By Andualem Sisay
Ethiopia is set to launch its first earth observatory satellite in September 2019, joining a list of few African countries that have put the devices into orbit.
“The satellite will be launched from China while the control and command station will be in Ethiopia,” said Dr Solomon Belay Tessema, the director general of the Ethiopian Space Science and Technology Institute at the Addis Ababa University.
He added that “most preliminary and critical design is done by our scientists.”
China has provided training and $6 million for the project, according to Dr Solomon.
He said the design, development and manufacturing of the satellite, done in collaboration with the Chinese, cost $8 million.
“Our main goals for launching this first satellite are two. The first is to build technology application capacity and skills of our engineers through collaborations with different countries’ space scientists and institutions,” said Dr Solomon.
He noted that the technology and knowledge transfer will enable the Ethiopian scientists “design, build and launch the second satellite independently.”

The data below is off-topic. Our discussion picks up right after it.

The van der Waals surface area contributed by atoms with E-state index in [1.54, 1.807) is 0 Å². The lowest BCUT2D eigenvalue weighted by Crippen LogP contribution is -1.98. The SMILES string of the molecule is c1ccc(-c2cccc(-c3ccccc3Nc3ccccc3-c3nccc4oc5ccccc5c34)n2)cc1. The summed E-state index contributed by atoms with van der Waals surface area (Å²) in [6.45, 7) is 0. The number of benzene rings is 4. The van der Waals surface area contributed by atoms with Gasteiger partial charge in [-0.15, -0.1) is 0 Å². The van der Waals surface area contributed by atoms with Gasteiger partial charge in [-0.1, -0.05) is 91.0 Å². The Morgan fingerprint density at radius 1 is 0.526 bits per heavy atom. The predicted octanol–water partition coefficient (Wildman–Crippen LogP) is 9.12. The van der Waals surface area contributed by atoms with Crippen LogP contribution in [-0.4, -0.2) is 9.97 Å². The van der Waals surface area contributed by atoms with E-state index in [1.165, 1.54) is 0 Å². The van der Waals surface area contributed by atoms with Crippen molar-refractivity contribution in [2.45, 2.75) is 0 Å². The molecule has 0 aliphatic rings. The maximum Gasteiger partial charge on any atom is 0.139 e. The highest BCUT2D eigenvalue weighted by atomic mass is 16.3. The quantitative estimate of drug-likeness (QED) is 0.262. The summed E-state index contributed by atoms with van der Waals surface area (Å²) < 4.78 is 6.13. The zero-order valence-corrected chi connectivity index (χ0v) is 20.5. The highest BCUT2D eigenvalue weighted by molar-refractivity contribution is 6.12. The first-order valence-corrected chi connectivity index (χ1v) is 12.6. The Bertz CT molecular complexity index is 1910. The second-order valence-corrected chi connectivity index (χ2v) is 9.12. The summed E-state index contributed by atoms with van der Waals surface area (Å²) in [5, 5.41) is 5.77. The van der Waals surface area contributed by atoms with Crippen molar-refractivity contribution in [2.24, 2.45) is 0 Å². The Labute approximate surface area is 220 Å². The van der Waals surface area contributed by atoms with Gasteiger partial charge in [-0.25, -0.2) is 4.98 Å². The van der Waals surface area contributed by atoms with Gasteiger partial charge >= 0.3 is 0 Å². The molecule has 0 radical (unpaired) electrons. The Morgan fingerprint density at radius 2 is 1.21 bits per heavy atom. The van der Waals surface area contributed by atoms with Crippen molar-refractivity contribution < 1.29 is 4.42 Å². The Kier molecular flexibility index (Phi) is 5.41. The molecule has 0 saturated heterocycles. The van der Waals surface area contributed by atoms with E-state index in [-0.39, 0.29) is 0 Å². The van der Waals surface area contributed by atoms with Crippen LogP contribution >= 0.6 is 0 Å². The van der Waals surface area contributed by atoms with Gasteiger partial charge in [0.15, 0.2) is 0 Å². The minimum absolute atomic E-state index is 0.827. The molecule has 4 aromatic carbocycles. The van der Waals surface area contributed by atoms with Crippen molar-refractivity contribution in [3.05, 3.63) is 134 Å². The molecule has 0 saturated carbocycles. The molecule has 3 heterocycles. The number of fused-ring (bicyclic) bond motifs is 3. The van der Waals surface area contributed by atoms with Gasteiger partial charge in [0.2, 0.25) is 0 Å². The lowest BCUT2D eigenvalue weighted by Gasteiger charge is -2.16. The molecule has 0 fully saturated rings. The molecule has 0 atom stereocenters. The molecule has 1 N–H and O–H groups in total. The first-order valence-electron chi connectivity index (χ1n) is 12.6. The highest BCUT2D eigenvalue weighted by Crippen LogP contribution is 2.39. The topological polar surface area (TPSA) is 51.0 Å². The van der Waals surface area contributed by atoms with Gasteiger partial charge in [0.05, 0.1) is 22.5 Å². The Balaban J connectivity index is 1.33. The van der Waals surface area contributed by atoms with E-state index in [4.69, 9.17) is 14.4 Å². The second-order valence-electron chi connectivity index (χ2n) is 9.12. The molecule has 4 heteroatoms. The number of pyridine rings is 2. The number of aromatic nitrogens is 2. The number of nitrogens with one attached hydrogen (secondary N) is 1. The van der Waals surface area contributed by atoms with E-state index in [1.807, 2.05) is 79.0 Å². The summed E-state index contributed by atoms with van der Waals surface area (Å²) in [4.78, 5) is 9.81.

There are 20 Ethiopian aerospace engineers involved in the satellite project.
About 60 masters and PhD students are also taking part in research and training at the space institute as well as the country’s multibillion-dollar Entoto Observatory and Research Centre, Dr Solomon said.
The Entoto observatory centre, the only of its kind in the region, has two one-metre telescopes and a spectrograph to measure wavelengths of electromagnetic radiation.
Ethiopia is collaborating with universities and observatory centres from around the world including the United States, United Kingdom, France, Italy, Spain, Russia, South Korea, Chile and South Africa.
Some of the students in its space programme are from Tanzania, Rwanda and Uganda.
The second goal, he said, was to save the country from spending money buying data and information it could collect for its development agenda.
He told The EastAfrican that the satellite will be used to gather data on water, agriculture, climate change and the environment.
Ethiopia will join seven other African countries that have built and launched satellites. They are South Africa, Egypt, Nigeria, Ghana, Algeria, Morocco, and neighbouring Kenya – which launched its nano-satellite in May 2018.
Angola launched its first satellite in December 2017 but lost it four months later. Russia, which built the communication satellite, is building another one for Angola set to be launched in 2020.
In 2017, the African Union passed an African space policy calling for the adoption of a framework to use satellite communication for economic progress and the development of a continental outer-space programme.